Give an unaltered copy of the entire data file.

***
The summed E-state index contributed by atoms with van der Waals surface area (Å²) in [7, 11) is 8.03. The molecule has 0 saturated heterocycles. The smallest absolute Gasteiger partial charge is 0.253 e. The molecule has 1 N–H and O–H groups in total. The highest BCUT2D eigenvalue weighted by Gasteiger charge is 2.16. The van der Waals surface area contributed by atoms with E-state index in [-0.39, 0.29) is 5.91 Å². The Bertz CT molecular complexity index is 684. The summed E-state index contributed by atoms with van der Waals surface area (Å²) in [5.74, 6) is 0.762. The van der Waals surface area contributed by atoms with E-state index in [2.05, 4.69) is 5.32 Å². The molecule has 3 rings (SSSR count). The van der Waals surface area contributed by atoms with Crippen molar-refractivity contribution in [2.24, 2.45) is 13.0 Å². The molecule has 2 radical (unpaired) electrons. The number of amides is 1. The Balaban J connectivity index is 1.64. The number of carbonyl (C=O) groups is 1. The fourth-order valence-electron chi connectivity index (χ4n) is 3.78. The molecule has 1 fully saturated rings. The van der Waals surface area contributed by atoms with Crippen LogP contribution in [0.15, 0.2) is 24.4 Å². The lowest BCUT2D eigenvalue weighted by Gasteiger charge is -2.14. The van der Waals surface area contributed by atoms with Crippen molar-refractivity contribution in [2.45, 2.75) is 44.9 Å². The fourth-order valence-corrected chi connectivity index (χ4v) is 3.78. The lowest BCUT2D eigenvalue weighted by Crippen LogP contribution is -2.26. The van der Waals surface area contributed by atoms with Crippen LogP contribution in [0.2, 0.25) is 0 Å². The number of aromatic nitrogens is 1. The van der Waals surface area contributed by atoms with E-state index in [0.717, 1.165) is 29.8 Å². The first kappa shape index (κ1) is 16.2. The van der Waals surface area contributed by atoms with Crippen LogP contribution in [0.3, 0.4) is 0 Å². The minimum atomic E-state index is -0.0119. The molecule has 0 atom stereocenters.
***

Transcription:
The summed E-state index contributed by atoms with van der Waals surface area (Å²) in [7, 11) is 8.03. The molecule has 0 saturated heterocycles. The smallest absolute Gasteiger partial charge is 0.253 e. The molecule has 1 N–H and O–H groups in total. The highest BCUT2D eigenvalue weighted by Gasteiger charge is 2.16. The van der Waals surface area contributed by atoms with E-state index in [-0.39, 0.29) is 5.91 Å². The Bertz CT molecular complexity index is 684. The summed E-state index contributed by atoms with van der Waals surface area (Å²) in [5.74, 6) is 0.762. The van der Waals surface area contributed by atoms with E-state index in [2.05, 4.69) is 5.32 Å². The molecule has 3 rings (SSSR count). The van der Waals surface area contributed by atoms with Crippen molar-refractivity contribution in [2.24, 2.45) is 13.0 Å². The molecule has 2 radical (unpaired) electrons. The number of amides is 1. The Balaban J connectivity index is 1.64. The number of carbonyl (C=O) groups is 1. The fourth-order valence-electron chi connectivity index (χ4n) is 3.78. The molecule has 1 fully saturated rings. The van der Waals surface area contributed by atoms with Crippen LogP contribution in [0.15, 0.2) is 24.4 Å². The lowest BCUT2D eigenvalue weighted by Gasteiger charge is -2.14. The van der Waals surface area contributed by atoms with Crippen molar-refractivity contribution in [2.45, 2.75) is 44.9 Å². The fourth-order valence-corrected chi connectivity index (χ4v) is 3.78. The lowest BCUT2D eigenvalue weighted by Crippen LogP contribution is -2.26. The van der Waals surface area contributed by atoms with Crippen LogP contribution in [0.2, 0.25) is 0 Å². The number of aromatic nitrogens is 1. The van der Waals surface area contributed by atoms with E-state index in [0.717, 1.165) is 29.8 Å². The first kappa shape index (κ1) is 16.2. The van der Waals surface area contributed by atoms with Crippen LogP contribution in [0.3, 0.4) is 0 Å². The minimum atomic E-state index is -0.0119. The molecule has 0 atom stereocenters.